SANTA CRUZ DE LA PALMA – Almost five months after the eruption in La Palma of the volcano Cumbre Vieja ended, glowing lava can still be seen. This, while some of the affected residents are still waiting for compensation or to return to their homes.
The Canary Islands Institute of Volcanology (Involcan) reported Thursday that volcanologists are still seeing glowing lava in some vents of the crater. Despite the official end of the eruption on La Palma, experts near the volcanic cone continue to conduct various analyses.
Casi 5 meses después de finalizada la #erupcion de #CumbreVieja2021, aún se puede observar la incandescencia en algunos respiraderos presentes en el cráter/Almost 5 months after the #CumbreVieja2021 #eruption ended, the incandescence in some vents in the crater can be seen pic.twitter.com/80Iuq3dPb4
— INVOLCAN (@involcan) May 5, 2022
High temperatures remain after the end of the eruption
The eruption of the volcano La Palma, in Cumbre Vieja, lasted three months and reached an end almost five months ago. However, there is still magmatic material with temperatures up to 1,000 degrees and high gas emissions. This is true in coastal areas such as La Bombilla and Puerto Naos.
Volcanologists at the National Geographic Institute (IGN) posted on social networks in April an image of a temperature reading of magmatic material, still glowing, in the crater south of the cone showing the result: 977 degrees Celsius.
The huge volume of magmatic material
María José Blanco, director of the IGN in the Canary Islands, told the Efe news agency that “it is normal” that such high readings are still being measured. This is because there is a “huge” volume of magmatic material that continues to cool.
She predicts that “it will take a long time to lower the temperature”. And adds that the material is covered with a layer that acts as a thermal insulator. Therefore, it could take years.
Water vapor and gas emissions
In addition to incandescent material, there is another threat; water vapor and gas emissions, which require the use of specific protective equipment. María José Blanco clarifies that the areas open to the public to visit the volcano of La Palma “are not close” to those “dangerous” points that are harmful to health due to high temperatures and gases. In addition, the ground is “very hot” at those points. Therefore, special footwear is required there such as those used by firefighters.
No decrease in gas emissions either
Like the temperatures in the cones, no decrease in gas emissions is currently observed at the points on the coast. This is where the lava moved during the eruption of La Palma until it flowed into the sea and created the ‘fajanas’ (new pieces of land in the sea).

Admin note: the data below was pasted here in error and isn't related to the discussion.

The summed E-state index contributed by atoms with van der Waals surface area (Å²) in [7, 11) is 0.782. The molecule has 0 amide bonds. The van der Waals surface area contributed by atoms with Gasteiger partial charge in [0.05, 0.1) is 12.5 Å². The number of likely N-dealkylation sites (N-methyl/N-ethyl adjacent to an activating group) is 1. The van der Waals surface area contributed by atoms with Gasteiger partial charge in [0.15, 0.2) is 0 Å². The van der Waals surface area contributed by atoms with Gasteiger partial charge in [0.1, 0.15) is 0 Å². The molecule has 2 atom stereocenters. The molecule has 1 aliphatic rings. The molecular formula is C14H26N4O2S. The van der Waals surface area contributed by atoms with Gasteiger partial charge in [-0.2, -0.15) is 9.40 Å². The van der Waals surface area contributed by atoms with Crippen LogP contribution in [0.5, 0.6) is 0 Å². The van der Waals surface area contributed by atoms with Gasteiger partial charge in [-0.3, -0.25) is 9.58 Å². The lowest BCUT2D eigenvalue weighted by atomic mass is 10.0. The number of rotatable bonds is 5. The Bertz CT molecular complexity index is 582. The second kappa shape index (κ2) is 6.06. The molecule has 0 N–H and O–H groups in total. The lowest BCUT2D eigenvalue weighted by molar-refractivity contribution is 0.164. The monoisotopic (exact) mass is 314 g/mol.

María José Blanco points out that the IGN is taking daily measurements. They do this in Puerto Naos at one of the stations in the La Bombilla area. Values are recorded here that exceed the limit levels of the sensors: 50,000 parts per million.
“There is no forecast of when gas emissions may decrease,” she admits. She also indicated that the scientific committee will meet on Friday to analyse proposals to refine the monitoring of values. This is important because hundreds of people are still unable to return to their homes.
The idea, Blanco explains, is to deploy more monitoring points. This will enable “those who make decisions” in the civil defense field to have more detailed information.
IGN volcanologist Stavros Metetlidis tells Efe that gases may have been released in other parts of the island before this latest eruption on La Palma, such as in the Fuente Santa or near the Fuencaliente lighthouse.
His theory about the high gas emissions in La Bombilla and Puerto Naos is that they were exacerbated by the contribution of fresh magma, with a higher percentage of CO2, at a shallow depth and by the fracture of the bottom caused by the seismicity associated with the eruption. . This can happen at other points as well “but we don’t measure there simply because no one lives there,” he says.
When will gas emissions stop?
Meletlidis does not have an answer to the question of when the emission of gases will stop. “If it was a pool that you would like to know how long it would take to empty, you measure the capacity and the diameter of the tap. But in a volcano you don’t know how much magma that gas contributes,” explains the volcanologist. He adds that in an eruption, “very little” material comes to the surface. “Some say it’s only going at 10%”.
See below: Amount of direct damage from volcanic eruption La Palma known